On Scapegoating — continued

Posted in Permanent Fail at 9:41 am by George Smith

Frank at Pine View Farm continues on the riff that scapegoating — not a word he uses — is at the root of GOP exploitation of anti-labor sentiment.

It relies on rallying the private sector middle class workers against their public sector counterparts. Since private sector livings have been squeezed so hard by the corporate plutocracy, they’re prey to the idea that public-sector unionized workers are being parasites off their wages.

The answer, which should be explained more and isn’t, is to ask them why their wages have squeezed so. And to work to restore to them what has been steadily taken away since the age of Reagan.

Pine View Farm, and quote from the Boston Globe:

Republicans are framing an issue of non-government employees vs. government employees fighting over a shrinking pie. Current events in Wisconsin illustrate this.

If employees’ share of the pie is shrinking, doesn’t it make sense to consider whose share of the pie has been increasing.

Renee Loth considers this in the Boston Globe (emphasis added).

“The problem is that wages and benefits for private-sector workers have collapsed. ‘People are squeezed,’’ said Harris Gruman, executive director of the Service Employees International Union state council. ‘Working-class people who’ve lost their own benefits are subsidizing workers in the public sector who still have these things. It’s an unsustainable situation politically.’

“The answer, Gruman quickly adds, is not to strip government workers of their health and security — a beggar-thy-neighbor approach that lowers everyone’s standard of living — but to improve the prospects of others. ‘The resentment is misplaced,’ he said. “You need to increase private-sector unionization so those workers can start getting decent benefits again.’’

And resentment it is. DD wrote about it earlier, again triggered by PVF. And I regularly read the columns of the horrid Ted Nugent. Nugent is all about resentment. Without it, he has no material for his columns.

From January:

Lamentable articles in the New York Times have outlined Republican and Wall Street efforts to attack state unions as root causes of our economic troubles. It seems to do no good to say that unions have been under public attack for a long time and that they’ve been crippled by US business interests.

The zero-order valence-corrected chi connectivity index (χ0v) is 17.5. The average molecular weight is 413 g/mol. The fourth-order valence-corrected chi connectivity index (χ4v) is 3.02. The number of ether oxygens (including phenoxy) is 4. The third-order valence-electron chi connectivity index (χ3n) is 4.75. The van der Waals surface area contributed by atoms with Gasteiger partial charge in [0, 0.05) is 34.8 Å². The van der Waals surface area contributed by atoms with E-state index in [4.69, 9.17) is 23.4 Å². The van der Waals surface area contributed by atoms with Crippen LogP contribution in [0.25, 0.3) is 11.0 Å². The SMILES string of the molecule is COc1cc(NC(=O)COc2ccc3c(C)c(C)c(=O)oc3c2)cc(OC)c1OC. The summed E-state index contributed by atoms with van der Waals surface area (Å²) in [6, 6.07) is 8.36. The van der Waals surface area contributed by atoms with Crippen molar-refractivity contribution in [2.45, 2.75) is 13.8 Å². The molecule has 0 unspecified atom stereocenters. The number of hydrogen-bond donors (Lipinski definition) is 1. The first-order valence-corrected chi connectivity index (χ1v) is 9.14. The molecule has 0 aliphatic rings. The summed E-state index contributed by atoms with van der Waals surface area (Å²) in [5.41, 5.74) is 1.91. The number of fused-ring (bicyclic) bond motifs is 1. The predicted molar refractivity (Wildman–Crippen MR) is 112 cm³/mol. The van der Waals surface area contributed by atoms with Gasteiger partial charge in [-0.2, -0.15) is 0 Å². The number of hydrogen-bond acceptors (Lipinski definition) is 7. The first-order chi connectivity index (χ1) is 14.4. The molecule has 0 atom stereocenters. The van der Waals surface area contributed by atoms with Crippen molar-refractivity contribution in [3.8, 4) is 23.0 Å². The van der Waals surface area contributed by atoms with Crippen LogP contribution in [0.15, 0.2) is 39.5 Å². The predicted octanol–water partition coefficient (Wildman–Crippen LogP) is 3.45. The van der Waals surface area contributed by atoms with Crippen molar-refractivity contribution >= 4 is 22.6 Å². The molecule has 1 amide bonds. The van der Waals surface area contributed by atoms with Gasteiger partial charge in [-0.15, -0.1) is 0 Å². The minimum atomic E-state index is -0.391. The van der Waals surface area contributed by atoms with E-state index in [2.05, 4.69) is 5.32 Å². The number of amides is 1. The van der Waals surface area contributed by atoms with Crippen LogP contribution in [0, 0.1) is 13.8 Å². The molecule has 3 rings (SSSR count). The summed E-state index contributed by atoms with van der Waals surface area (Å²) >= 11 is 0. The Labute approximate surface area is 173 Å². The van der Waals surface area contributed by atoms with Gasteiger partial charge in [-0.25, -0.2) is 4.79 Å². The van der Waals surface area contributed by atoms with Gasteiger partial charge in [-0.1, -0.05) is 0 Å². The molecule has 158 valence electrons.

Those with the money rely on scapegoating and resentment to fuel sentiment against them. The mental equation appealing to baser emotion is simple one: Because those in the private sector have had it very hard, then the middle class union workers left — mostly in state and federal government — need punishing as well.

There have been other ways to describe it, Nitzschean Ressentiment, being one: “[Because] (I or we) have suffered, it is appropriate and good that even more suffer.”

This is pure scapegoating, rationalized as austerity and belt tightening. The President helped fuel it last year when he fecklessly announced federal employee wage freezing after election losses.

My view, from seeing the protests on television, is that once neighbors see the faces of the protesters, even if they’re not public-sector union workers, they’re far less likely to fall prey to GOP machinations in the state. And maybe more likely to join them on the line. Or at least wish them good luck from the comfort of the home.

Add a small measure of doing DD performances at Artscape — nobody in the small audiences, which must surely include some middle class Republicans, complain when we do “Middle Class Blues,” “China Toilet Blooz” or “Lloyd Blankfein.”

They have either been beggared personally or have friends who’ve fallen on very hard times. And they don’t mind when you suggest going after the real villains instead of the neighbors.

There are people whose incoherent rage over union workers is almost inexplicable.

Here we have the Lehigh Valley Conservative, a right wing lunatic blog in my old PA stomping grounds, an ex-union man who can be counted upon to foam at the mouth over what’s going on in Wisconsin.

The LVC kook is a great example of the people the GOP anti-labor dogwhistles are exquisitely tuned for.

The man hates on the Wisconsin protesters who, he sez, are on the dole:

The situation in Wisconsin is out of hand. The teachers are playing hooky from their teaching responsibilities and are actually busing the students to protest against the Governor at the Capitol. They have no right to do that. The Democrats are fleeing out of state so they don’t have to vote to bring the issue to a close. They are on the public dole along with the teachers and union leaders and yet they are AWOL. The teachers should be given an ultimatum to show up in class or be fired.

And that is what a union exists for. You can’t fire even half of a state’s school teachers. They are not immediately replaceable and have the power of a collective.

From January, again:

In his book, Class, Paul Fussell had a few things to say about scapegoating and how it is tied to bitterness in the working class. And how easily it turns people on each other. Or perhaps I’m reading too much into it. The book, after all, was written many years ago.

However, I’ve mentioned it from time to time on this domain. And it seems appropriate to close from something back in 2008 on the old blog.

Class war, Fussell noted, was never far from the surface in the United States.

Now it has erupted. But we’re still losing because Wall Street and the Republican Party are adept at turning … loathing at the wrong targets.

“Inflation, unemployment, a static economy” have set into stone conditions in which “the mass of Americans now find themselves” moving down, he wrote. “There used to be room at the top.” Now there’s plenty of room at the bottom, vicinities near which many of us will become acquainted with, sooner than later.

Comments are closed.